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King Lear

Derek Jacobi gives a reamarkable performance in the tile role of Michael Grandage's emotionally harrowing production of Shakespeare's tragedy. logo
Derek Jacobi in King Lear
(© Johan Persson)
Director Michael Grandage has done almost the unimaginable in his new production of Shakespeare's King Lear, now playing at BAM's Harvey Theatre: He has made the classic tragedy seem newly minted.

Even casual theatergoers walk into the production knowing, at bare minimum, what happens after Lear (Derek Jacobi) decides to give up his domain to his three daughters, provided they describe their love for him to his satisfaction. His two eldest, Goneril (Gina McKee) and Regan (Justine Mitchell) declare themselves hyperbolically; however, Lear's youngest, Cordelia (Pippa Bennett-Warner), can only admit to filial affection, which causes an angry Lear to disinherit her. Of course, he discovers which of the three truly loves him after enduring the ignominies of his older daughters' duplicity.

What surprises in Grandage's lucid and emotionally harrowing production is how exceptionally intimate the play feels as it unfolds in the confines of an arc of enormous wooden planks from production designer Christopher Oram. (He also dresses the performers in dark clothes from an amalgam of periods that make the piece seem timeless.) No matter how grand the scale of the story (England ends up at war with France because of Lear's actions), this is a Lear that unfolds like a tragic family drama.

At the production's center is Jacobi's remarkable performance as the increasingly feeble and mentally incapacitated King. When audiences first meet him, Jacobi's Lear is an instantly endearing old man, whimsical and sparkling. When crossed by Bennett-Warner's robustly intelligent Cordelia, though, he flies into a fury that's not only verbal but physical, filled with raging caprice. It's a lightning-like transformation that frightens.

Jacobi's willingness to embrace Lear's quixotic behavior is only surpassed by the keenly observed ways in which he allows audiences to witness the extent to which the character suffers from the infirmities of old age. During the course of the production, audiences sense that the man not only suffers from acid reflux but endures several mini-strokes.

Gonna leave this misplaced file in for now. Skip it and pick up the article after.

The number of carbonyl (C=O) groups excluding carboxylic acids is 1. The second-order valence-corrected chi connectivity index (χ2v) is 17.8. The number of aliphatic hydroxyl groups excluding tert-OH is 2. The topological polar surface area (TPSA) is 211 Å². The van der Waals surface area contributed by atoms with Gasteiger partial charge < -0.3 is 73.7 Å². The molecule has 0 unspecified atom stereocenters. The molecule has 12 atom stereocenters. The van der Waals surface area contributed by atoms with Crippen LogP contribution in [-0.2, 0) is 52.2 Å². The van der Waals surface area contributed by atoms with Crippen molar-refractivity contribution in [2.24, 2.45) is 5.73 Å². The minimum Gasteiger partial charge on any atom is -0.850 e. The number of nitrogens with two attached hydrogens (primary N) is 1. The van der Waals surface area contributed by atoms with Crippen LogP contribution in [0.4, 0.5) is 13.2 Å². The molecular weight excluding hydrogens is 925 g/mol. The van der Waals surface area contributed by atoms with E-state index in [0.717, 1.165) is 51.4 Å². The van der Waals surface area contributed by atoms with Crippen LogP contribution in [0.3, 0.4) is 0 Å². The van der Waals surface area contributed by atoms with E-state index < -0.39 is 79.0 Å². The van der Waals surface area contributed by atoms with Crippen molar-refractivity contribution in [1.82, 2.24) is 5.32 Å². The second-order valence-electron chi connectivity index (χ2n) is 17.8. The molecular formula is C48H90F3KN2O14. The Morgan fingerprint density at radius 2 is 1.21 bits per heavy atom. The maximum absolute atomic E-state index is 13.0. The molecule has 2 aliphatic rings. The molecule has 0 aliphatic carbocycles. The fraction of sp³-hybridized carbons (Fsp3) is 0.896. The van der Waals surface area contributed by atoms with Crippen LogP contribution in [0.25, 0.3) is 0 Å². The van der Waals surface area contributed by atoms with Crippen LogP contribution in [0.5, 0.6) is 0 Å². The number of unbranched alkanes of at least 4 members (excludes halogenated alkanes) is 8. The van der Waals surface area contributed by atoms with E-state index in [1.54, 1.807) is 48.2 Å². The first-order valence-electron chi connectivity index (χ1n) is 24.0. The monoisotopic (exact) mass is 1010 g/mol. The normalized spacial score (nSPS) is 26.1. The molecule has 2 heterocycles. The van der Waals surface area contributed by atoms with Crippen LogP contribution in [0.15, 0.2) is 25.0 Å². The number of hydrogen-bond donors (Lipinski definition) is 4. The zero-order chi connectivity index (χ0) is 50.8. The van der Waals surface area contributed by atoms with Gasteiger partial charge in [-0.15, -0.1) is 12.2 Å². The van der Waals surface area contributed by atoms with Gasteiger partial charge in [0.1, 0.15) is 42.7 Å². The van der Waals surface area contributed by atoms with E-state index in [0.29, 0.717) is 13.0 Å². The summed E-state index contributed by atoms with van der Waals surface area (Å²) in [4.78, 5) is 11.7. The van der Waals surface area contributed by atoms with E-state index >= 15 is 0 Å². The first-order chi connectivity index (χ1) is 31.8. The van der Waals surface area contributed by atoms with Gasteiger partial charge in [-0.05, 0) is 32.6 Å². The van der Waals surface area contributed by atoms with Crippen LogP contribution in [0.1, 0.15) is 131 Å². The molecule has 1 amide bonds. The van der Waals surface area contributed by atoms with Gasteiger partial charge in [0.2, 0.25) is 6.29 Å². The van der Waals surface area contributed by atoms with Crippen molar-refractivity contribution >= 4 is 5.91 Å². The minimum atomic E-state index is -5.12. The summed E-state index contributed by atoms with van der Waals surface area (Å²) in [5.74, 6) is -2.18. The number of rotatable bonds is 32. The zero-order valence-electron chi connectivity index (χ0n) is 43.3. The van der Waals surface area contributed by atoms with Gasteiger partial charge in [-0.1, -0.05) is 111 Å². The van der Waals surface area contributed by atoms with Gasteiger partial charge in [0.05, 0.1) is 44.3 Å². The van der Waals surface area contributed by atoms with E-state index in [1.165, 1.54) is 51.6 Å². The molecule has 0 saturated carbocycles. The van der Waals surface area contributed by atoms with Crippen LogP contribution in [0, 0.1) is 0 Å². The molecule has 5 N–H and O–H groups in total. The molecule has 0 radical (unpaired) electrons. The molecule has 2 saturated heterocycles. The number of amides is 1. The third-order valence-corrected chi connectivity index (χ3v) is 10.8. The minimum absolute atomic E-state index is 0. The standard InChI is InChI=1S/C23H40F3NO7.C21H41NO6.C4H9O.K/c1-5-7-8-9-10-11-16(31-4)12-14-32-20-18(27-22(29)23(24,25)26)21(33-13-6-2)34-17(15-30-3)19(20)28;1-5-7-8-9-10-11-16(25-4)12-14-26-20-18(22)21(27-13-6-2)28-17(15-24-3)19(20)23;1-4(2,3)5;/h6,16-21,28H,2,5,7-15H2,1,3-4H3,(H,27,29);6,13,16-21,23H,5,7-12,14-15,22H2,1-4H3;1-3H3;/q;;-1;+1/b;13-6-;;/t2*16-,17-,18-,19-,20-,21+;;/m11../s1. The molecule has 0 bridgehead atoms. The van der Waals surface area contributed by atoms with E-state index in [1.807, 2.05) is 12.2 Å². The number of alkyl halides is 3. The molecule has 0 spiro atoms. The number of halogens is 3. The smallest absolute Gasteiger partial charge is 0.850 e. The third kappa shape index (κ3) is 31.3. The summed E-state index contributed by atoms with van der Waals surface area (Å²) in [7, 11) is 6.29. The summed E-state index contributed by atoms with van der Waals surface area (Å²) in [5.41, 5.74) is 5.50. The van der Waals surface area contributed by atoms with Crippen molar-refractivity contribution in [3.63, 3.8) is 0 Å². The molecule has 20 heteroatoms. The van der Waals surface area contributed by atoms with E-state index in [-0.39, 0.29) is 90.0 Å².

What may surprise most audience members is the way in which the performer and Grandage (abetted ably by lighting designer Neil Austin) take theatergoers into Lear's mind after he has been cast out of both of his daughters' houses into a ferocious storm, delivering the "blow winds and crack your cheeks" soliloquy as an internal meditation.

Jacobi's psychologically rich turn is matched by each member of the company surrounding him. Among the most impressive is Mitchell, who makes Regan a riveting portrait of good girl gone bad. Similarly, as the bastard Edmund, Alec Newman seems to wear a lifetime of insults on his shoulders, which he carries in a perpetual posture of servitude that slowly disappears as he ebulliently carries out his angry plot against his father, Gloucester (the heartbreakingly beatific Paul Jesson), and half-brother Edgar (Gwilyn Lee).

Tom Beard and Gideon Turner deliver terrifically detailed performances as Goneril's and Regan's respective spouses, making both characters so interesting one wishes they figured more prominently in the action. And, as Lear's Fool, Ron Cook proves to be a cutting voice of reason as he, like the audience, observes Lear's sad descent into madness.

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